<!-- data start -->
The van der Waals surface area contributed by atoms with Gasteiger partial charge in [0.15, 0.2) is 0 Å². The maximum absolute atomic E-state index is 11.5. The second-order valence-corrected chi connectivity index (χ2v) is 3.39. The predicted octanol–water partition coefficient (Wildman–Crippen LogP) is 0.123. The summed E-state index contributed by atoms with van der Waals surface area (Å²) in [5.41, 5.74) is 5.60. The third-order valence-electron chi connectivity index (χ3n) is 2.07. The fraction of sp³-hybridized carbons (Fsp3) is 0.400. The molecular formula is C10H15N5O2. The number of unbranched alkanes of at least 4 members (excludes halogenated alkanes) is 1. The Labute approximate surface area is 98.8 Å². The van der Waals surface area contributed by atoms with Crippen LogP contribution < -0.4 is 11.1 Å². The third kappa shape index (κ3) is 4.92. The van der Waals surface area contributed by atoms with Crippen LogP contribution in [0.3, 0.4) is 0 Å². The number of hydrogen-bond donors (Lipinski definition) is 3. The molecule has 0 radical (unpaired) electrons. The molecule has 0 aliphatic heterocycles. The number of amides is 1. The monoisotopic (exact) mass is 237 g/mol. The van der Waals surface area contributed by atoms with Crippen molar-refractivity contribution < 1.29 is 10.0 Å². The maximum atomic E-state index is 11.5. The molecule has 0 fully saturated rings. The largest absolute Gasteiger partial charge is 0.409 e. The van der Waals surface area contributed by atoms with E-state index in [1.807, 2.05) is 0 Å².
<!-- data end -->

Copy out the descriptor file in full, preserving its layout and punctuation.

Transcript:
The van der Waals surface area contributed by atoms with Gasteiger partial charge in [0.15, 0.2) is 0 Å². The maximum absolute atomic E-state index is 11.5. The second-order valence-corrected chi connectivity index (χ2v) is 3.39. The predicted octanol–water partition coefficient (Wildman–Crippen LogP) is 0.123. The summed E-state index contributed by atoms with van der Waals surface area (Å²) in [5.41, 5.74) is 5.60. The third-order valence-electron chi connectivity index (χ3n) is 2.07. The fraction of sp³-hybridized carbons (Fsp3) is 0.400. The molecular formula is C10H15N5O2. The number of unbranched alkanes of at least 4 members (excludes halogenated alkanes) is 1. The Labute approximate surface area is 98.8 Å². The van der Waals surface area contributed by atoms with Crippen LogP contribution < -0.4 is 11.1 Å². The third kappa shape index (κ3) is 4.92. The van der Waals surface area contributed by atoms with Crippen LogP contribution in [0.3, 0.4) is 0 Å². The number of hydrogen-bond donors (Lipinski definition) is 3. The molecule has 0 radical (unpaired) electrons. The molecule has 0 aliphatic heterocycles. The number of amides is 1. The monoisotopic (exact) mass is 237 g/mol. The van der Waals surface area contributed by atoms with Crippen molar-refractivity contribution < 1.29 is 10.0 Å². The maximum atomic E-state index is 11.5. The molecule has 0 fully saturated rings. The largest absolute Gasteiger partial charge is 0.409 e. The van der Waals surface area contributed by atoms with E-state index in [1.807, 2.05) is 0 Å².